Thomas: Bad political theater
In a theatrical performance the worst thing that can happen is to have a predictable outcome. That is precisely what occurred with the Jan. 6 Committee, which has referred former President Donald Trump to the Department of Justice for criminal prosecution on four counts — “influencing or impeding an official proceeding of the U.S. government”, “conspiring to defraud the U.S”, “unlawfully, knowingly or willingly making false statements to the federal government”, and “assisting or engaging in insurrection against the United States” in relation to the Jan. 6. 2021 Capitol riot.
As a Wall Street Journal editorial noted, the recommendations — indeed the 18-month-long exercise — “has all the legal force of an interoffice memo.” The recommendations seem redundant and premature given the appointment of special counsel Jack Smith to investigate the Capitol riot and Trump’s role in it.
One can oppose Donald Trump’s run for president in 2024, while still questioning the way the House committee conducted itself. First, it was made up entirely of anti-Trump Democrats and two anti-Trump Republicans. The outcome was never in doubt. Second, the entire proceeding was well crafted with the assistance of former ABC News president James Goldston. Members read their statements from a teleprompter. Third, there was no cross-examination of the many witnesses. Fourth, not a single member of the panel or a witness spoke in defense of Trump.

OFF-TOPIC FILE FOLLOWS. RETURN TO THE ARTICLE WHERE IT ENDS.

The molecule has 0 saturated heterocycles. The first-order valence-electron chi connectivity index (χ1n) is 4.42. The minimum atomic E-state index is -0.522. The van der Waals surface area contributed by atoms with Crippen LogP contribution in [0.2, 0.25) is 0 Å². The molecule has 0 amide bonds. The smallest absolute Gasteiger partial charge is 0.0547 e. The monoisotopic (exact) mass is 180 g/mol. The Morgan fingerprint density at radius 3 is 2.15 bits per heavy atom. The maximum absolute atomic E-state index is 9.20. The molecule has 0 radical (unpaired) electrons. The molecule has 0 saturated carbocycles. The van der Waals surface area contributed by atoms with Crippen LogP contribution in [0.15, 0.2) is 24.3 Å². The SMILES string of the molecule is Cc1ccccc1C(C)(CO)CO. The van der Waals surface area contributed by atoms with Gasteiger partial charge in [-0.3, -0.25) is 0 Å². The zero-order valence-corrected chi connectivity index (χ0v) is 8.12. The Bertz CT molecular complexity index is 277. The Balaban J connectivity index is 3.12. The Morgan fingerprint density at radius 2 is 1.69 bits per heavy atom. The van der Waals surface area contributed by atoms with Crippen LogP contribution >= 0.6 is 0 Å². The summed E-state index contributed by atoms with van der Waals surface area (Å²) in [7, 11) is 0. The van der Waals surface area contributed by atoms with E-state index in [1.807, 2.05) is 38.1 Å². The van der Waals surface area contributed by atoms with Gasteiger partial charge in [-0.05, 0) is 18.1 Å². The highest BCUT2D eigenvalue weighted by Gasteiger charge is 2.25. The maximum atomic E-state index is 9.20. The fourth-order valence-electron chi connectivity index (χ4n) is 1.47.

While new information was revealed, if the panel had any interest in earning credibility with Trump supporters it failed.
The argument among Trump supporters has been that while the former president may have serious flaws, he did many good things. These included keeping inflation low, adding, 458 miles of new construction to our existing border wall, negotiating the Abraham Accords, and low gas prices. They reason that the good he did outweighed his caustic personality and erratic behavior.
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Such rationalization recalls a line about Italian dictator Benito Mussolini that despite his fascism he made the trains run on time. It wasn’t true, but you get the idea. Some people are willing to accommodate just about anything if it serves their political and personal interests.
There are many potential Republican presidential candidates who share the same positions as Donald Trump, but they are not burdened with the former president’s heavy baggage. Republicans no longer need him and neither does the country.
Attorney General Merrick Garland will now have his own burden to carry should he proceed with indictments against Trump. Such a move would further divide the nation, if that’s possible. It might also invite revenge by some Republicans against Democrats.
It is problematic Trump could be convicted of any crimes, unless a trial is held in overwhelmingly Democratic Washington, D.C. The argument that “no one is above the law” is disproven almost daily in courtrooms, in politics and at our southern border.
The voters should be the “jury” on this issue. Defeating Trump in the primaries would provide political justice and save the nation from additional damage. The lesson of President Gerald Ford, who pardoned Richard Nixon, would serve the country well. Ford said: “The prospects of such trial will cause prolonged and divisive debate over the propriety of exposing to further punishment and degradation a man who has already paid the unprecedented penalty of relinquishing the highest elective office of the United States.”
I can’t imagine President Biden pardoning Trump, but if like Gerald Ford he put the nation’s future ahead of any personal feelings or political gain, it is something he should consider, perhaps in exchange for a promise from Trump never again to seek the presidency, or any other public office.
Readers may email Cal Thomas at email@example.com. Look for Cal Thomas’ latest book “America’s Expiration Date: The Fall of Empires and Superpowers and the Future of the United States” (HarperCollins/Zondervan).